- How much capital do I need?
Estimating how much cash you need in the bank for the first six to 12 months is a critical success factor. I suggest that you overestimate the capital you need to launch your start-up in order to avoid risk. Please visit this link to learn more about how to estimate start-up capital and create a business plan with forecasts.
- Can I take care of my personal financial situation while running my business?
Are you going to take a salary in the first months after launching your start-up? Even after your business is up and running, you should consider reinvesting profits to grow your business. Thus, you should be able to manage your finances after launching your business (also, I suggest that you have separate personal and business bank accounts).
- Who is my target audience?
You may think that this should be a “generic” question to ask before starting a business (and not a “financial” one). However, determining your target audience means creating an advertising and marketing plan. As a result, you will also have to plan your advertising budget and create benchmarks.
- How will I price my products or services?
Setting prices can be a tricky process for start-ups looking to skyrocket sales. As a general rule, you should know how your competitors price their products and services. You do not want to be overpriced, but at the same time, you cannot price your products or services below production cost.
- Who are my competitors?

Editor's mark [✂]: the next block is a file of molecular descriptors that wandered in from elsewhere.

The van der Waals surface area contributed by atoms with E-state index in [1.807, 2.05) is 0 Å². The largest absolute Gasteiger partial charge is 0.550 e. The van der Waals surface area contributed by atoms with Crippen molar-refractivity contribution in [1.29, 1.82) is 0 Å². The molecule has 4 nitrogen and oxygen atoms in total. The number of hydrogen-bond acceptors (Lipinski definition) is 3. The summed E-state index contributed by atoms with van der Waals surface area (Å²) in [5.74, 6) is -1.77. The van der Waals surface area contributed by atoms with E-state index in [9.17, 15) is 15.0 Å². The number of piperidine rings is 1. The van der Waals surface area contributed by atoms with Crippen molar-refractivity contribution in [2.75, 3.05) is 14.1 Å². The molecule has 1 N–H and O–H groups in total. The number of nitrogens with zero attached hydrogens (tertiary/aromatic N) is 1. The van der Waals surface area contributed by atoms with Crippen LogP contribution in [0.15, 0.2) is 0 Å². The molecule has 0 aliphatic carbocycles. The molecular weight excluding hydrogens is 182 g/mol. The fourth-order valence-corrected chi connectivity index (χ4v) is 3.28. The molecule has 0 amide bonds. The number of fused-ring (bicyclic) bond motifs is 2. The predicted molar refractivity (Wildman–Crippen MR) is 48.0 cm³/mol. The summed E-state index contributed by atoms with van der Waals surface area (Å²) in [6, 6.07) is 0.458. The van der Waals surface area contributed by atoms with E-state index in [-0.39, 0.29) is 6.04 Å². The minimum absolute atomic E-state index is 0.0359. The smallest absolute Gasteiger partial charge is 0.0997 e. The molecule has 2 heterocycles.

As I mentioned in the question above (question no. 9), to price your products, you must first get to know your competitors. Tracking other businesses and activities in your industry is critical so that you can understand the market. Otherwise, it may be challenging to write an accurate business plan and make realistic financial predictions.
Hopefully, by answering the 20 questions above, you are now able to answer the primary question of “Should I start a business?”.
If you believe that you’re ready to turn your idea into a successful story (and maybe become Australia’s newest unicorn!), the B2B HQ team would be glad to help you achieve your goals.
In today’s business world, traditional brick-and-mortar offices are too expensive for start-ups that need to maximise cost-efficiency. But, on the other hand, running a company without an office can put your business reputation at risk. For this reason, we can provide you with an affordable virtual office that has everything you need to run your business properly. Please feel free to contact us at any time for further details!